Ottoman Empire issued directives named varaka-i mahsusa for the month of Ramadan only. Those directives contained a set of rules which should be obeyed by the public due to the value of Ramadan. Praying the five daily prayers with congregation in the mosques was declared in directives. It is stated in those directives that all Muslims to be fasting except for the ones who have excuses; everyone, except those on duty, to go to the mosque to pray Isha; people who sit in barbers, tobacco shops and other shops during tarawih prayer would be ‘punished and reprimanded.’ As these directives included subjects of Ramadan and some worships, they also covered matters on the rules of good manners that men and women should be careful about in social environments. These directives also included warnings like non-Muslims should not eat, drink, and smoke during the day in public places. Ramadan directives were announced to the public by neighbourhood imams and headmen. Those who do not obey the directives were punished by state officials.

It is also stated in the directives that the Sultan would mingle with the crowd and perform prayers in the Selatin mosques; and he would disguise himself to see the situation of the military and civil society for himself; and those who recognise the Sultan should act normally and respectfully.

The price controls of the Ottoman Empire bazaars and markets were left to the kadis. In order to prevent the increase especially in food prices during Ramadan the inspections were increased.

Holy Mantle Ceremony

Holy Mantle (the cloak of the Prophet Muhammed Sallallāhu Alayhi Wasallam) ceremony was one of the important Ramadan ceremonies of the Ottoman palace. This tradition began after the sacred relics were brought to Istanbul when Egypt was annexed by Ottoman Empire, and it continued for centuries. In the twelfth day of Ramadan, the Has Room Agas (masters), with the Sultan, used to carry the sacred relics into the Revan Room, then everywhere was swept, washed with rose water, aloe and amber burnt, and Holy Mantle was prepared to visits. Invitations were sent to the dignitaries who would join this ceremony. Sultan, Grand Vizier, Shaykh al-Islam, Sultan’s sons, kadi efendis and all state officials used to perform a visit in protocol order. During this visit tuneful voice reciters were reading Qur’an. Ottoman Sultans used to open the silver chest with a golden key which contains Holy Mantle, rub cheesecloths to Holy Mantle and hand out them to the visitors.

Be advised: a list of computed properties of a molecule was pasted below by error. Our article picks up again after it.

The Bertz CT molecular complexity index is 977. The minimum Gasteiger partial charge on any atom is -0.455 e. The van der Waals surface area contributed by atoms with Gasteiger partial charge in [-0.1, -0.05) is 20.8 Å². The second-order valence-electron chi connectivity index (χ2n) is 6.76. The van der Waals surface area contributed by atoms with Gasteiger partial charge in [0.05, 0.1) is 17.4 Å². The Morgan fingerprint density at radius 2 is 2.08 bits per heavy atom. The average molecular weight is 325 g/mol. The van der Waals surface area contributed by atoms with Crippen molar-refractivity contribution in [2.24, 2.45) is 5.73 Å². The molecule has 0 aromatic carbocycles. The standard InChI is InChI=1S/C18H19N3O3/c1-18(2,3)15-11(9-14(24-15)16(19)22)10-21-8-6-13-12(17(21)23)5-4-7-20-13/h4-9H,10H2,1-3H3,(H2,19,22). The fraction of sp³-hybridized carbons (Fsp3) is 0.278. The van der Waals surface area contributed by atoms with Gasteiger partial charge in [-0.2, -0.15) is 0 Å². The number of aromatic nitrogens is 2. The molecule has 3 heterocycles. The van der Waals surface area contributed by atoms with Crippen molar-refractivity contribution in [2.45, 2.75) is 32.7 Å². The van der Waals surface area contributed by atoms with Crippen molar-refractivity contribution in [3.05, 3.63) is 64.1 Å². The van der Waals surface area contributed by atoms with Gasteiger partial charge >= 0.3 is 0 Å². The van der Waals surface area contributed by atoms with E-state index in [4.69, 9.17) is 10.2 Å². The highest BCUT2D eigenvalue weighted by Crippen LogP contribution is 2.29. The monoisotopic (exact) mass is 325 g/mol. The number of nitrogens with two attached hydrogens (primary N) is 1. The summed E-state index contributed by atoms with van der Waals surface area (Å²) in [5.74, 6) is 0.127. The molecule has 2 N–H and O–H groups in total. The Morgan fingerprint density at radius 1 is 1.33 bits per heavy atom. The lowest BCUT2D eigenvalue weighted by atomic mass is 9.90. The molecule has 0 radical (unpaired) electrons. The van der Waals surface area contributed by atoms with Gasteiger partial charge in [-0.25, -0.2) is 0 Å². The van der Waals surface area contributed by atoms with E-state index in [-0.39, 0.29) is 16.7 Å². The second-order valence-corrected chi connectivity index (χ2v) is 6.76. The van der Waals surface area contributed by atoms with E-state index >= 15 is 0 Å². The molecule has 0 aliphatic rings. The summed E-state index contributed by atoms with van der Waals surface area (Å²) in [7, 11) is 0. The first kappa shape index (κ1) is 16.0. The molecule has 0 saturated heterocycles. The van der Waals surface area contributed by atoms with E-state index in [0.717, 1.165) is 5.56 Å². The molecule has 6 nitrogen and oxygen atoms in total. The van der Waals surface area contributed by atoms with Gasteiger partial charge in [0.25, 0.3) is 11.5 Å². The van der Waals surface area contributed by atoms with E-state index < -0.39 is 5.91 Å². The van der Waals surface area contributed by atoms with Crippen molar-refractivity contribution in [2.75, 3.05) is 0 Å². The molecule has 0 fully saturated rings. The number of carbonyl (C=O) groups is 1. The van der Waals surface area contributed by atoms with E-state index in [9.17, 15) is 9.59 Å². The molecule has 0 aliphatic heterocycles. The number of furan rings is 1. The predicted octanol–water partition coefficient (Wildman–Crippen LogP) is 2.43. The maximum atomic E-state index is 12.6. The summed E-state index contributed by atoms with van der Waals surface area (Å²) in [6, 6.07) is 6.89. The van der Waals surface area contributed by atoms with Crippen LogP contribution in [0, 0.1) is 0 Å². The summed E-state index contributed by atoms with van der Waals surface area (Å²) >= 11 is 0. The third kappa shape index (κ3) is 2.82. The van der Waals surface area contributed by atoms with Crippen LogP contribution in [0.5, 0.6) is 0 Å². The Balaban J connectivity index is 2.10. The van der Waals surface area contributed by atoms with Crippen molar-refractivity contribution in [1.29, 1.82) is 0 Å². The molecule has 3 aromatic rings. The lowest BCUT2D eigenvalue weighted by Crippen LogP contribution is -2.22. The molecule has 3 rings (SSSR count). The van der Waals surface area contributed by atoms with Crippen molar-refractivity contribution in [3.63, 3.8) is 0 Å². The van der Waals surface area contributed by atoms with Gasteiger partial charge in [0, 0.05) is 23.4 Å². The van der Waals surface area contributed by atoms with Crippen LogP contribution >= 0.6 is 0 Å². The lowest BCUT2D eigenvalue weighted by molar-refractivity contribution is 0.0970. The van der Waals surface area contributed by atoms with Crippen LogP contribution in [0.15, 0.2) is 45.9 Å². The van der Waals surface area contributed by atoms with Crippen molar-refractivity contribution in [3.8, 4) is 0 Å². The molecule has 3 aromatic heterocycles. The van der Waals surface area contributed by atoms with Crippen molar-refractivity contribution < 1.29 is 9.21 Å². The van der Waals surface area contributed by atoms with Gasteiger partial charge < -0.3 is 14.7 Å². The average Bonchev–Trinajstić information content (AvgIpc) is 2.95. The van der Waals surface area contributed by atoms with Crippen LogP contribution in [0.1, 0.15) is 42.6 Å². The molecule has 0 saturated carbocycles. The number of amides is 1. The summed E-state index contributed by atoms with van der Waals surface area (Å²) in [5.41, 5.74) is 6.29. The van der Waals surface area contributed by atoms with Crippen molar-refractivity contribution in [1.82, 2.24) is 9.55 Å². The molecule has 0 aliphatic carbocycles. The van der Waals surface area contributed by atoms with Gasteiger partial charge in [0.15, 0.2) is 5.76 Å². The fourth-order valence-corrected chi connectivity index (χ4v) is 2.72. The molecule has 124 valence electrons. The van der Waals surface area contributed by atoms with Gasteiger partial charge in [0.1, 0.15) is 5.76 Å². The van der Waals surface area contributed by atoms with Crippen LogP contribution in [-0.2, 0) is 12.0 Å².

Hudhur (Presence) Lessons

Since the foundation of the state, Ottoman sultans set scientific debates by gathering ulama (scholars) to support and maintain viability of learning. Hudhur Lessons were the most important scientific activity of Ottoman that took place in the presence of the Sultan in Ramadan. Hudhur Lessons which were made in the first ten or eight days of Ramadan were distributed to scholars for each day by Shaykh al-Islam and most worthy of the them used to begin with a verse interpretation. The scholars who interpreted were called ‘muqarrir’ (lecturer); the negotiator scholars were called ‘mukhatab’ (doctor of canon law). Muqarrir and mukhatab have freely continued these lessons with questions and answers as rich and full scholarly debates. Sultans used to determine the place of Hudhur Lessons and also the audiences of the lessons were determined after the Sultan’s approval.

We see that the first systematic Hudhur Lessons were organized by Nevsehirli Damat (Groom) Ibrahim Pasha during the time of Ahmed III, and these lessons were continued as a tradition by the following sultans. Hudhur Lessons, which were made for the last time under Sultan Vahdeddin and Caliph Abdulmecid Efendi’s times (1923), ​​ ended with the abolition of the caliphate.